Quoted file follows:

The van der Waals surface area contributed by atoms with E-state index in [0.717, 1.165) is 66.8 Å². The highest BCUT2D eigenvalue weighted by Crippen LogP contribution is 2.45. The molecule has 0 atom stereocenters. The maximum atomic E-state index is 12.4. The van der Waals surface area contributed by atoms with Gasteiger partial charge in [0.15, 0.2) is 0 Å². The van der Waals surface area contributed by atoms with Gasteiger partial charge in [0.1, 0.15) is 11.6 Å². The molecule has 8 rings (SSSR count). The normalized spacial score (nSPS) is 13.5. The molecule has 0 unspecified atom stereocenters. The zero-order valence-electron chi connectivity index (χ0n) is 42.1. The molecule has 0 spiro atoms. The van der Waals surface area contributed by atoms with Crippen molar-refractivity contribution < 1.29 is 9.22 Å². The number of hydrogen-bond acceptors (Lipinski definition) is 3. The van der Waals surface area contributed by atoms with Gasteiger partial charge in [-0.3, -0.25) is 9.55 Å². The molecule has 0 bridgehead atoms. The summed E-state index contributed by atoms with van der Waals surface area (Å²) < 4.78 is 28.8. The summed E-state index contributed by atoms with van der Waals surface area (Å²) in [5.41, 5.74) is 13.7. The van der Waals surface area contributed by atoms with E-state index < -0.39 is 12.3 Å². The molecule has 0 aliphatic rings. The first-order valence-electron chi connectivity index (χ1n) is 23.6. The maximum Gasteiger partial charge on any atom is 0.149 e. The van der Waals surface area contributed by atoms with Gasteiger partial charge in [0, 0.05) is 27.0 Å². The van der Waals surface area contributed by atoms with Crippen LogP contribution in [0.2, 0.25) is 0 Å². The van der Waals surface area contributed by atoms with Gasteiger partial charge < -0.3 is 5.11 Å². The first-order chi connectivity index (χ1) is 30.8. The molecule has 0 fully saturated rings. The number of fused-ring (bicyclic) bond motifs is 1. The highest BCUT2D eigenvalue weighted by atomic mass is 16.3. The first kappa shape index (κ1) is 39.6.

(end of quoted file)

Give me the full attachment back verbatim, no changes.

The van der Waals surface area contributed by atoms with E-state index in [0.717, 1.165) is 66.8 Å². The highest BCUT2D eigenvalue weighted by Crippen LogP contribution is 2.45. The molecule has 0 atom stereocenters. The maximum atomic E-state index is 12.4. The van der Waals surface area contributed by atoms with Gasteiger partial charge in [0.15, 0.2) is 0 Å². The van der Waals surface area contributed by atoms with Gasteiger partial charge in [0.1, 0.15) is 11.6 Å². The molecule has 8 rings (SSSR count). The normalized spacial score (nSPS) is 13.5. The molecule has 0 unspecified atom stereocenters. The zero-order valence-electron chi connectivity index (χ0n) is 42.1. The molecule has 0 spiro atoms. The van der Waals surface area contributed by atoms with Crippen molar-refractivity contribution < 1.29 is 9.22 Å². The number of hydrogen-bond acceptors (Lipinski definition) is 3. The van der Waals surface area contributed by atoms with Gasteiger partial charge in [-0.3, -0.25) is 9.55 Å². The molecule has 0 bridgehead atoms. The summed E-state index contributed by atoms with van der Waals surface area (Å²) < 4.78 is 28.8. The summed E-state index contributed by atoms with van der Waals surface area (Å²) in [5.41, 5.74) is 13.7. The van der Waals surface area contributed by atoms with E-state index < -0.39 is 12.3 Å². The molecule has 0 aliphatic rings. The first-order valence-electron chi connectivity index (χ1n) is 23.6. The maximum Gasteiger partial charge on any atom is 0.149 e. The van der Waals surface area contributed by atoms with Gasteiger partial charge in [0, 0.05) is 27.0 Å². The van der Waals surface area contributed by atoms with Crippen LogP contribution in [0.2, 0.25) is 0 Å². The van der Waals surface area contributed by atoms with Gasteiger partial charge < -0.3 is 5.11 Å². The first-order chi connectivity index (χ1) is 30.8. The molecule has 0 fully saturated rings. The number of fused-ring (bicyclic) bond motifs is 1. The highest BCUT2D eigenvalue weighted by atomic mass is 16.3. The first kappa shape index (κ1) is 39.6.